The main objective of this paper is to test whether currency crises are contagious and to identify the channels through which crises are transmitted across countries. Many economists have now realized that a role was played by contagion in propagating the currency crises of emerging market economies in the 1990s. Different theoretical models have been recently developed suggesting different mechanisms by which crises have been transmitted across countries. But there is relatively little empirical consensus on how crises spillover across countries while the frequency and intensity of crises points to the urgency of additional empirical works to come up with solutions for crisis prevention, crisis management and crisis resolution1. Currency crises prior to 1990s did not appear to spread across countries with the virulence and speed observed recently. The earlier literature tried to explain the crises as the result of inconsistencies between fiscal and monetary policies and the existing exchange rate commitment (so called first generation models of currency crisis such as Krugman, 1979). The collapse of the European Exchange Rate Mechanism (ERM) in 1992/93, the Mexican Peso crisis in 1994 and the Asian crisis in 1997 have, however, shifted the focus to models based on self-fulfilling expectations (Obstfeld, 1995) and on contagion (see Dornbusch et al., 2000, Pericoli and Sbracia, 2003 and Wolf, 1999 for a comprehensive survey of models of contagion). The Asian financial crisis, for example, began in July 1997 with the Thai baht devaluation. It then spread to Malaysia, the Philippines, and Indonesia in the third quarter of 1997. Prior to the 1997 crisis, all these countries had a few common characteristics: an appreciating real exchange rate, large current account deficits and financial sector squeezes linked to overexposure to a property market whose prices had fallen sharply (see Krugman, 1998, Masson, 2004 and Masson, 1999). But the currency pressures also quickly spread to Hong Kong, Singapore and Korea, economies with strong current account and fiscal positions. The crisis even jumped surprisingly to several emerging markets outside the region, notably to Brazil and Russia (see IMF, 1998 and IMF, 2001). This experience coupled with the earlier crises in 1992/1993 and 1994/1995 led economists to suspect that crises in the 1990s were contagious. In response to these events, several different theoretical models have been developed showing how crises end up spreading across countries. Some of the major models of contagion are based on trade linkage and macroeconomic similarities (Eichengreen et al., 1996, Gerlach and Smets, 1995 and Goldstein, 1998), while other models are based on financial linkage, neighborhood effects, and exogenous shifts in investors' beliefs (herd behavior) (Calvo, 2005, Calvo and Mendoza, 2000, Kaminsky and Reinhart, 2000, Masson, 2004 and Masson, 1999). Despite the explosion of models of contagion, there still lacks a general consensus on empirical findings on the relevant contagion channels. Existence of contagion has important implications. Because no open economy can insulate itself from what is happening in the rest of the world, to prevent contagious financial crises countries may need to adopt regionally or globally coordinated measures. But the specific measures that should be taken to prevent the spread of financial crisis presuppose knowledge of the relevant contagion channels. If the trade contagion channel is relevant, countries may need to diversify their trade and/or fix their exchange rates collectively in order to avoid speculative attacks following loss of international competitiveness. At the extreme, international cooperation of the countries may lead to the creation of a common currency. If, on the other hand, the financial contagion channel is relevant, countries may need to impose capital controls. Others suggest that a lender of last resort, such as the World Bank or the IMF, would need to be instituted to neutralize the financial contagion channel by providing liquidity support. As the foregoing discussion points out, the intensity and time clustering of the crises has now forced both policy makers and academics to focus on contagion as a principal culprit in the ensuing discussion. A number of questions have been raised in the literature. Why do currency and financial crises hit selected countries within a very close time period? Are those countries simultaneously under crisis hit by common shocks? Or do they have unsustainable fiscal and monetary policies or unsustainable current account positions to the extent that both countries face crises simultaneously? If each of these is not the case, why and how does a crisis in one country transmit to other selected countries that have sound macroeconomic fundamentals? This paper is motivated by some of the above questions. More specifically, the paper addresses two interrelated questions (i) does a currency crisis in one country spread to other selected countries? (ii) What are the channels through which crisis spreads across countries? To address these questions, the paper estimates a panel probit model as in Eichengreen et al. (1996). A probit model is estimated because it allows us to test for the existence of contagion while also empirically identifying the transmission channels. However, this paper is different from the Eichengreen et al. (1996) approach in at least two ways. First, the test for contagion is undertaken using crises identified by the extreme value theory. This represents a significant deviation from prior works in this area that employ ad hoc procedures to define crisis periods. The “standard” approach is to set a threshold constructed from the mean and standard deviations of an index measuring speculative pressures. Values of the index above this threshold are taken as indicators of crises. But there appears to be no consensus on the specification of the threshold applied (e.g., global mean plus 1.5 standard deviations as in Eichengreen et al., 1996 vs. country specific mean plus 3 standard deviations as in Kaminsky & Reinhart, 2000). We employ a more objective method by defining currency crisis periods using the extreme value theory. This paper differs from Eichengreen et al. (1996) in a second way, as well. We add countries from Asia and Latin America to the OECD sample of Eichengreen et al. (1996) to form an expanded data set representing many different regions of the world. This allows for testing contagion on a broader basis while also allowing for contagion to operate through a fourth channel — the neighborhood channel. Using the objectively identified crises, the paper, therefore, tests whether there is contagion among i) major trade partners/competitors, ii) countries with strong financial linkages such as among those having common creditors, iii) countries with similar macroeconomic fundamentals, and iv) neighbors. Overall, the estimation results from different model specifications indicate that currency crises are contagious. In almost all cases considered, contagion works through the trade channel. The macroeconomic channel turns out significant in none of the estimations. Moreover, the estimation results reveal that the probability of a crisis in a given country increases as the number of neighboring countries in crisis increases. While the evidence for contagion through common bank lenders is not strong, the estimation results point towards the need for more empirical tests for the workings of contagion through capital markets at least for emerging economies in line with the Calvo (2005) argument for contagion. The main conclusion of the paper is that currency crises are contagious. Contagion is regional and more specifically it operates through the trade channel. The main implication of this result is that countries could prevent contagion either by diversifying their trade base or fixing exchange rates collectively among major trade partners in order to avoid speculative attacks following loss of international competitiveness. At the extreme, countries may adopt a regional currency, which is the track followed by some of the European countries in creating the Euro, to prevent contagion among members. The remainder of the paper is divided into four sections. A review of the theoretical and empirical literature is provided in Section 2. Section 3 discusses the method of study and data sources. Section 4 provides analysis of the empirical findings. The last section is devoted to conclusions and a discussion of implications of the results.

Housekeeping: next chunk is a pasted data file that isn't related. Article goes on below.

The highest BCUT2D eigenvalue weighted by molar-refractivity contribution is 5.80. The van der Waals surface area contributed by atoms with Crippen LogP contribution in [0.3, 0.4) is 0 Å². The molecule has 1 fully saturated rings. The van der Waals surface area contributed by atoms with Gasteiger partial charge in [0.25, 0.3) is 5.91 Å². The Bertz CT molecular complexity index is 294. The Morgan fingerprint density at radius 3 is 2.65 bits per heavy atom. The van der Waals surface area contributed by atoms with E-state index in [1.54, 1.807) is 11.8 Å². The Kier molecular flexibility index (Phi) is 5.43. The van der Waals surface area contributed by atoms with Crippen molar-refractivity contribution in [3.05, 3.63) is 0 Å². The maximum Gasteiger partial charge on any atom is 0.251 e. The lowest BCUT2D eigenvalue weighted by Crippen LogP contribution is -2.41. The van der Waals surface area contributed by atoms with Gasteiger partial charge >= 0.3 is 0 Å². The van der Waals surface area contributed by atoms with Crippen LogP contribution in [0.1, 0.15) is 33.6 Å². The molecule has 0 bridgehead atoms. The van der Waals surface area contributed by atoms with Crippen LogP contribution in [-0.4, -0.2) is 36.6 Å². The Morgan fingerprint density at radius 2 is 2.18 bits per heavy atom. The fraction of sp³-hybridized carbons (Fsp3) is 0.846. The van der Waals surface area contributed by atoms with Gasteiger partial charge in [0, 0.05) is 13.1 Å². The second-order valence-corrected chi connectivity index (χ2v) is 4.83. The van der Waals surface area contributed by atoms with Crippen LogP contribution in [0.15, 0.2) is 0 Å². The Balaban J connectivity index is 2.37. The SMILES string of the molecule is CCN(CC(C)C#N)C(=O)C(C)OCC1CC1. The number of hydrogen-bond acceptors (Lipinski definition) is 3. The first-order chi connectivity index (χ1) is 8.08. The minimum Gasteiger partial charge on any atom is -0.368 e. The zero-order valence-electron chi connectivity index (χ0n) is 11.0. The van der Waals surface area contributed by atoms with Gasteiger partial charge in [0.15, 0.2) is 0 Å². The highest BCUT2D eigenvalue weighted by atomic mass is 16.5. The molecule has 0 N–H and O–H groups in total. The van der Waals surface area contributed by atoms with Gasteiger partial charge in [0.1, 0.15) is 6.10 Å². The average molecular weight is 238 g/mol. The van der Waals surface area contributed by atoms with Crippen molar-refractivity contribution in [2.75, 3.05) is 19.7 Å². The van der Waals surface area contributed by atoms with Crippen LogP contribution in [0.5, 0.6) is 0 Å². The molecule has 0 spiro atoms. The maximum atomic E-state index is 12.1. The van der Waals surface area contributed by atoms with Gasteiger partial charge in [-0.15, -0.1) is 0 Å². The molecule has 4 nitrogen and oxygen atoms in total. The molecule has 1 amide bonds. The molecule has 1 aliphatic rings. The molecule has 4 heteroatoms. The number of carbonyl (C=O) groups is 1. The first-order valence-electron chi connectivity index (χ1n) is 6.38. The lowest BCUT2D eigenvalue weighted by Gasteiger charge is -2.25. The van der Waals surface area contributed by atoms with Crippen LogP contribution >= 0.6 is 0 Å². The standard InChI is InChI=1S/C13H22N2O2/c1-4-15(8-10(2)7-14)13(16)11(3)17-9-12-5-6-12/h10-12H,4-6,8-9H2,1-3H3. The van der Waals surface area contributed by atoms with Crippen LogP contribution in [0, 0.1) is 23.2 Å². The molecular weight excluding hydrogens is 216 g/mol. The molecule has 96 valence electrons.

نتیجه گیری انگلیسی

This paper estimates a panel probit model for a set of 37 countries using quarterly data from 1960 to 1998 to test whether currency crises are contagious and to identify the channels through which crises spread across countries. The paper has made two major contributions. First, it identifies crises using a relatively more objective method based on the extreme value theory. As discussed earlier, the results of the test for the relevant contagion channel(s) are sensitive to the level of the commonly applied threshold used to identify crises. Second, it considers all four contagion-channels simultaneously instead of only trade and macroeconomic similarities (as tested by Eichengreen et al., 1996 and Glick and Rose, 1999) or only trade and finance (as tested by Kaminsky & Reinhart, 2000). In addition to the trade, finance and macro similarity channels, we also include the neighborhood effects channel. Our paper has also attempted to overcome some of the shortcomings of previous studies. The trade linkage weights are computed based on countries trade relations in both their respective bilateral and third party export markets instead of based only on bilateral imports and exports as applied in Eichengreen et al. (1996). In Glick and Rose (1999) and Van Rijckeghem and Weder (2001), crisis spreads only from “ground zero countries” (the countries where the crisis begins) to others. In practice, there is a possibility of cascading in that a crisis spreads to a second country causing a third country to receive pressure from both the first and second victims. Crises in this paper are allowed to spread from any country, allowing for the possibility of cascading effects. A number of different model specifications are estimated for a panel of 37 advanced and emerging countries. For comparability purpose, we also estimate the model for a subset of 20 OECD countries. According to the estimation results from different model specifications, the probability of a currency crisis in a given country is significantly increased by a crisis elsewhere. The results also reveal that increases in the domestic credit expansion, government budget deficits (absolute value), unemployment rate and inflation (in a few cases) do also significantly increase the probability of a currency crisis. These results are consistent with many of the major crises around the world. One example is the 1997 Asian financial crisis. Countries with unsustainable macroeconomic fundamentals such as Thailand, Malaysia, the Philippines, and Indonesia were the first victims in the Asian crisis. All these countries were believed to have experienced appreciating real exchange rates, large current account deficits and financial sector squeezes linked to overexposure to property markets whose prices had fallen sharply prior to July 1997 (see Masson, 1999 and Krugman, 1998). But the pressures also spread to Hong Kong, Singapore and Korea, countries with strong current account and fiscal positions. The crisis even jumped surprisingly to several emerging markets outside the region, notably to Brazil and Russia (see IMF, 1998 and IMF, 2001). Though countries can prevent the initiation of a currency crisis by pursuing polices that result in sound internal and external macroeconomic balances, currency crisis can still spread to such countries. The prevention, resolution and management of the contagious spread of the crises may require coordinated actions among different countries in the world. The appropriate specific measures to contain contagion, be they regional or global, depend on knowledge of the contagion channels. Among the four possible contagion channels considered, the test results in our paper reveal the importance of trade linkages as a relevant contagion channel. The macroeconomic similarity channel turns out significant in none of the estimations. But the estimation does point out that the probability of crisis increases as the number of neighboring countries in crisis increases suggesting that contagion begets contagion. The neighborhood variable may also be capturing the working of contagion via capital markets in line with Calvo's argument. However, the importance of financial linkages via common bank lenders and also other capital markets need further empirical tests. Overall, contagion is regional and more specifically it operates through the trade channel. What policies can be pursued to prevent contagion? One possibility is that countries could prevent contagion by diversifying their trade base. This would weaken the impact of one country in crisis on its trading partners. Another possibility is for countries to fix their exchange rates with major trade partners collectively in order to avoid speculative attacks following loss of international competitiveness. Such a policy, however, may lead to destabilizing speculation if the collective agreement is not firm and credible. At the extreme, countries may adopt a regional currency, which is the track followed by some of the European countries in creating the Euro, to prevent contagion among members through competitive devaluation